Venezuela: indigenous lawmakers in critical role

Venezuela appears headed for a showdown in the wake of this month's electoral reversal for President Nicolás Maduro. "We're facing a large-scale crisis that is going to generate a power struggle between two poles: the patriots and the anti-patriots," Maduro said in a speech to the military Dec. 12. "A conflict which is going to create big tensions… It's a counter-revolutionary crisis." The new legislature begins on Jan. 5, and the opposition has said its priority is an amnesty law for imprisoned activists—which Maduro insists he will refuse to sign. Opposition leader Leopoldo López is among those whose release is also being demanded by Amnesty International. (Reuters, Dec. 12;, Dec. 9)

The Dec. 6 legislative elections was the victory of the right-opposition United Democratic Roundtable (MUD) over the incumbent United Socialist Party (PSUV) of President Nicolás Maduro. Unexpectedly, the MUD appeared to win a two-thirds "supermajority" in the National Assembly, allowing it to remove Supreme Court judges, appoint an independent attorney general and national comptroller, and approve amendments to the constitution, subject to ratification by referendum. But the supermajority is razor-thin. The MUD claims 112 seats out of 167—exactly two-thirds. If it falls short of perfect unity, the list of powers available to the MUD will diminish considerably. (WP, Dec. 14 via VenezuelAnalysis)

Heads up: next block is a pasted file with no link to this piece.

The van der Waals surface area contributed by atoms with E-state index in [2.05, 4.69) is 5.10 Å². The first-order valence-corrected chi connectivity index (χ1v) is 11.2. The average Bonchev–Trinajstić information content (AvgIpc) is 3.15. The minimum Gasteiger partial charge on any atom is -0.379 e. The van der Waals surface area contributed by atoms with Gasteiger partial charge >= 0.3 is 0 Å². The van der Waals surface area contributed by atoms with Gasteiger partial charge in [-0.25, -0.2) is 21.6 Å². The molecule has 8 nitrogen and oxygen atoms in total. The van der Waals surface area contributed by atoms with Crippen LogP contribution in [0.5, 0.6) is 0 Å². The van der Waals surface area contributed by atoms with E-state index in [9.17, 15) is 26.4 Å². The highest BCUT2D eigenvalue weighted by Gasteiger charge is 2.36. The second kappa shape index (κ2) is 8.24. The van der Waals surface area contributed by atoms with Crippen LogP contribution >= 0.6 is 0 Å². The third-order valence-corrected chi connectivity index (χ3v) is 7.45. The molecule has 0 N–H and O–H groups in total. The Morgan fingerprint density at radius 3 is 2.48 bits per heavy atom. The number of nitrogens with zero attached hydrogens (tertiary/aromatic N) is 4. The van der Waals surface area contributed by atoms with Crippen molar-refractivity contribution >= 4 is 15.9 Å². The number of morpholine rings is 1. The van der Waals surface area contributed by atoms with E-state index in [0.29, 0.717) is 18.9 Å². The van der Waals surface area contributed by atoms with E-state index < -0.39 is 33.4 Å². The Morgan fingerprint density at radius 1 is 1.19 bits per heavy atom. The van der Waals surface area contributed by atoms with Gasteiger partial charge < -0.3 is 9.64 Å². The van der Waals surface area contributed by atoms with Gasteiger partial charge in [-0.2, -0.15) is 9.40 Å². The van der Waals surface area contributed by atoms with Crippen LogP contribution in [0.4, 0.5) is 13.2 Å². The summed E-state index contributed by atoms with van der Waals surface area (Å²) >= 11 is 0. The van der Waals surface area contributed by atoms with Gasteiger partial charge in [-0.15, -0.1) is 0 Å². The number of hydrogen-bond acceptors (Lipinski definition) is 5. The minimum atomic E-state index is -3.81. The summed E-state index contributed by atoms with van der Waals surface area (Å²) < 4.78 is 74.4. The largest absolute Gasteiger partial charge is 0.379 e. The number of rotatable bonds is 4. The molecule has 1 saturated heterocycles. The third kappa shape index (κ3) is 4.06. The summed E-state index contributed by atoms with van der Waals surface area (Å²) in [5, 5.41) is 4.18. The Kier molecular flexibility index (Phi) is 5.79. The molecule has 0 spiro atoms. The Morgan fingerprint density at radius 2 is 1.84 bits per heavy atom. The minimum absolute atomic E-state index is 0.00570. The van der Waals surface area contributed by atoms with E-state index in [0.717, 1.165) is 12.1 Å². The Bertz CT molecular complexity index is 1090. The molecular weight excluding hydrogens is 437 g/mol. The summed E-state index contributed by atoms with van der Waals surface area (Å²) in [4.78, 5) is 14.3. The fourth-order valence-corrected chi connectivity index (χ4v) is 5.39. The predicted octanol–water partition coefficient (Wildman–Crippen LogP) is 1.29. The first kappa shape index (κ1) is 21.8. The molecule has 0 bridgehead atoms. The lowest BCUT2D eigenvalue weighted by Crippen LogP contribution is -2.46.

The thin margin places the three independent candidates representing indigenous peoples in a potentially decisive position. The MUD claims the indigenous legislators are aligned with them, but the National Election Commission has yet to officially asign them to a bloc. The three—Virgilio Ferrer from the western Guajira region, Gladys Guaipo from the eastern electoral region and Romel Guzamana from the south—will fill seats reserved for indigenous peoples under the Venezuelan constitution. (TeleSur, Dec. 10)